California DOJ declines to charge Vallejo officer who fatally shot Sean Monterrosa

The Vallejo police officer who shot through the windshield of an unmarked car and killed Sean Monterrosa in 2020 will not face criminal charges due to insufficient evidence, California's attorney general announced on Tuesday.

Attorney General Rob Bonta conducted an independent DOJ review into the actions of Officer Jarrett Tonn's to determine whether he acted criminally when he fatally shot the 22-year-old on June 2, 2020 outside a Walgreens in the heated aftermath of George Floyd protests in Vallejo. 

Tonn said he thought Monterrosa had a gun, but it was actually a hammer in the victim's waistband. Police were at Walgreens because of reports of looting at the store.

The state's review of the case focused only on potential criminal liability, the attorney general's office said. Action could still be taken as a civil case, Bonta said.

In a statement, Monterrosa's family said they were disappointed in the AG's decision to not hold the officer accountable.

"However, our fight does not end with his decision," the family statement said. "And we will work with our legal team to explore options." 

As part of the investigation, the DOJ reviewed dispatch records, 911 recordings, surveillance video, witness and officer interviews, and the autopsy report.

In order for Bonta to charge the officer with homicide, the DOJ must believe that the evidence proved guilt of the crime beyond a reasonable doubt and that the evidence was sufficient to warrant conviction.

"Based on the relevant legal standard, DOJ determined there is insufficient evidence to prove beyond a reasonable doubt that the officer did not act in self-defense or in defense of his partner officers," Bonta's office said.

The DOJ also investigated the possible destruction of evidence by the Vallejo Police Department. After the shooting of Monterrosa, the police department replaced the damaged windshield from the unmarked pickup where Tonn fired five shots.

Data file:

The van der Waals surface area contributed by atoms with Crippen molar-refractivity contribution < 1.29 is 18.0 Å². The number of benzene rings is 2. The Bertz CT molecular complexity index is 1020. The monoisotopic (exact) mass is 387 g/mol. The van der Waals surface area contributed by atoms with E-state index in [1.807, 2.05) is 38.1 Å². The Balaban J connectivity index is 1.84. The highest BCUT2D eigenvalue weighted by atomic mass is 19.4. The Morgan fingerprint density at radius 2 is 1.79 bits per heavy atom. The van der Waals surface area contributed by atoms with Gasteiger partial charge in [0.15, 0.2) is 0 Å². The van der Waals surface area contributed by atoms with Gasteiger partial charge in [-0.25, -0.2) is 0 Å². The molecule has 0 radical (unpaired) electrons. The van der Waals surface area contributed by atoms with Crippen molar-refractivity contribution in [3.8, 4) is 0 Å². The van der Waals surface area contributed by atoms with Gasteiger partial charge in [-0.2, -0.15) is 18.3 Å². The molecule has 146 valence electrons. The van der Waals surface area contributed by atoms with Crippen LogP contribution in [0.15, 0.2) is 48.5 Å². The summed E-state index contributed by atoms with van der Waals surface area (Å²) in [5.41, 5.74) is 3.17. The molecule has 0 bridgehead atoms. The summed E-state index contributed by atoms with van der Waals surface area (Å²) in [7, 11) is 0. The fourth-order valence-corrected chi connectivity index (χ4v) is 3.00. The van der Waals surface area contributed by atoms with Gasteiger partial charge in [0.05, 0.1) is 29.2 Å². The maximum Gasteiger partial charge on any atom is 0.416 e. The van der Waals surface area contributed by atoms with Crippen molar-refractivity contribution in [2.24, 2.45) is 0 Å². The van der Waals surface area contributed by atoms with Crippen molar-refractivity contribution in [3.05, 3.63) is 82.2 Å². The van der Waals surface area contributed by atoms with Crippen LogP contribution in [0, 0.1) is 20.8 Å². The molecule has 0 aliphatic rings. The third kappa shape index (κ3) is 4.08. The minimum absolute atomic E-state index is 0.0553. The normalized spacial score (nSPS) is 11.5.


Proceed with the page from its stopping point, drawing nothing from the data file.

In order to charge destruction of evidence, the DOJ would have to prove that the officers acted with criminal intent.

"DOJ concluded that the officers involved in the decision to replace the windshield were unconnected to the shooting, and that the officers did not act with a criminal intent to suppress or destroy evidence when they had the windshield replaced and returned the vehicle to service," state prosecutors said.

Tonn was dismissed from the Vallejo force in 2021, after an independent investigator found he did not act within reason when he shot Monterrosa. 

However, in August, Tonn was reinstated to the department with full back pay after prevailing in arbitration about his termination. 

Bonta's office has investigated the shootings of 52 unarmed people in California since the law, AB 1506, went into effect in 2021. Of those, his team has closed five cases including Monterrosa's, all of which found no criminal wrongdoing by police. 

Both police groups and progressive reformers are both pointing to the length of time and end results as proof that a law giving Bonta the mandate to investigate these deadly shootings is a pointless, bureaucratic exercise. 

Brian Marvel, president of the Peace Officers Research Association of California, or PORAC, told KTVU over the summer that these investigations are redundant. 

"The current officer-involved shootings are investigated mostly by two departments, and then they're also investigated by the district attorney's office. So you literally have three side-by-side investigations going on at the same time," he said in a prior interview. 

Conversely, the left-leaning Communities United for Restorative Youth Justice, or CURYJ, oppose the AG's investigations because they believe Bonta and his prosecutors are still too close to police to fairly determine whether an officer-involved shooting is justified.

KTVU's Lisa Fernandez contributed to this report.